When you think of luxurious socks, you’ll usually think of sheep and goats. Sheep’s wool has had a monopoly on warmth for centuries, while the wool from cashmere goats are what people think of for softness.

The one animal that people don’t usually think for both warmth and softness of is the American Bison. But if the socks I’m wearing right now are any indication, it’s time to think twice.

First of all, a little about the American Bison.

For years, people referred to these animals as “Buffalo”. From Jimmy Stewart and Donna Reed singing “Buffalo Gals Won’t You Come Out Tonight”; to the name of the city of Buffalo, New York and the Buffalo Bills; to the biggest celebrity of the late 1800’s, Buffalo Bill Cody; to the design of the nickel that was used from 1913-1938, this animal has left an indelible mark on the United States.

Here’s something you might not have known. In the United States the buffalo was never a buffalo. It’s more accurately called a bison. Specifically there are two subspecies, the plains bison (B. b. bison) and the wood biston (B. b. athabascae). In fact, it’s only distantly related to the true buffalo that you’ll generally find in Africa. But the malapropism stuck and so for the foreseeable future you’re going to hear people using the word buffalo and bison interchangeably.

When the first settlers came to North America there were tens of millions of them. But with westward expansion came the loss of their natural habitat and uncontrolled hunting. By the year 1900 the number got down to as little as 300. The largest animal in North America was at the brink of being gone. Even to the time I was in grade school in the 1970’s we were taught how buffalo were endangered and at the brink of extinction.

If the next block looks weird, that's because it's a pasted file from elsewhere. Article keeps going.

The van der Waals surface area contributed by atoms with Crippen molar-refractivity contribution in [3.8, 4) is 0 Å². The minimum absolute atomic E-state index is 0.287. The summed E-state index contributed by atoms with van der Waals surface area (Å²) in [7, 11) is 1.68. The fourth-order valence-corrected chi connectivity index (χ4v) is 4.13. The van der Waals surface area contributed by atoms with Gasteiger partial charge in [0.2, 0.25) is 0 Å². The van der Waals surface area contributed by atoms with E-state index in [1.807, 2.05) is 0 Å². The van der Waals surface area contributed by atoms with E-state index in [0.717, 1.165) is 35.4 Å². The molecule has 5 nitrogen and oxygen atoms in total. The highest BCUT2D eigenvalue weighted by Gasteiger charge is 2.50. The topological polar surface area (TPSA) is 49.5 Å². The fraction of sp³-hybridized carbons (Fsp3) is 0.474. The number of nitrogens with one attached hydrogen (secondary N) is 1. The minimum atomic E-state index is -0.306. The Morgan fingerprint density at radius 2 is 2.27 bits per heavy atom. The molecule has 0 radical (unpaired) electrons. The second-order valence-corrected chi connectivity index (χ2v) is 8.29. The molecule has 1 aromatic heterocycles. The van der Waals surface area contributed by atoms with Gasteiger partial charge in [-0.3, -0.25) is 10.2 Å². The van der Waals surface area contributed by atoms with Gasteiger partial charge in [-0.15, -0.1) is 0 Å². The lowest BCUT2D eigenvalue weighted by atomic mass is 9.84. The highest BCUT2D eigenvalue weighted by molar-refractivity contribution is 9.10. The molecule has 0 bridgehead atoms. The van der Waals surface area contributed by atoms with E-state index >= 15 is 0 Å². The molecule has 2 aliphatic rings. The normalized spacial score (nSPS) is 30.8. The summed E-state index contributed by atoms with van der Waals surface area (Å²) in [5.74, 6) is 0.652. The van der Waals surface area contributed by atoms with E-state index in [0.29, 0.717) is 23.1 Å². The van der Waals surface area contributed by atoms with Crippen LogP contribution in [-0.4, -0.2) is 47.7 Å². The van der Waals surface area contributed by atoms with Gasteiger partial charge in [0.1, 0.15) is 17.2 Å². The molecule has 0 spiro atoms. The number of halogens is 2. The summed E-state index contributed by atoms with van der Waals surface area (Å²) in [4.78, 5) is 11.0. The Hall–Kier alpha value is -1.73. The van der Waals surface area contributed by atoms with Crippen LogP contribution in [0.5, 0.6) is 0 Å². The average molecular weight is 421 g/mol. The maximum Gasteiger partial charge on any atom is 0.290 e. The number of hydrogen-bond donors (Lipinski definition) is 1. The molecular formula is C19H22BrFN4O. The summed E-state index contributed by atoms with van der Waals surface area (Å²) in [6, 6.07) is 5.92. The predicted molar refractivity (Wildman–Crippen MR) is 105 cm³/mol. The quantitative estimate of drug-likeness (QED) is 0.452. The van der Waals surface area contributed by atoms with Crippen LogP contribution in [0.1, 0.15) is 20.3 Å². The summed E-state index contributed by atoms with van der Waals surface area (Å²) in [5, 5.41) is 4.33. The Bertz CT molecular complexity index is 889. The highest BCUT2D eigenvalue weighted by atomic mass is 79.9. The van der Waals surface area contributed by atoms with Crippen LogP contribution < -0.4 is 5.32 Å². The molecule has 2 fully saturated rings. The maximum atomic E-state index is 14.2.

What happened next is a model for success in terms of stopping the extinction of an entire species. In the public sector, laws like the Endangered Species Act and the National Park System helped bring awareness to what Americans were doing to this animal.

Just a few weeks ago on National Bison Day, Colorado State University published a Vine that showed bison being returned to their old stomping grounds in Northern Colorado for the first time in 150 years.

And in the private sector, the American bison was brought back from the edge of extinction through methodical breeding and building up livestock herds. And happily, we’re at a point today where they have been removed from the Endangered Species list. By the year 2000 the number was about 360,000 and today they number more than half a million.

So when you see bison meat on the menu, don’t think of it as akin to a dodo bird or passenger pigeon sandwich. It’s actually quite tasty (the reason it was hunted to near extinction), and good cuts will taste as good or better than cattle beef but with less fat and cholesterol.

But like I said, something I would never have guessed is how amazingly comfortable bison down is to wear. While the animal looks pretty rugged on the outside, they have an inner coat of incredibly soft down. And when this down is spun it has a consistency that’s genuinely as warm as wool but soft as cashmere.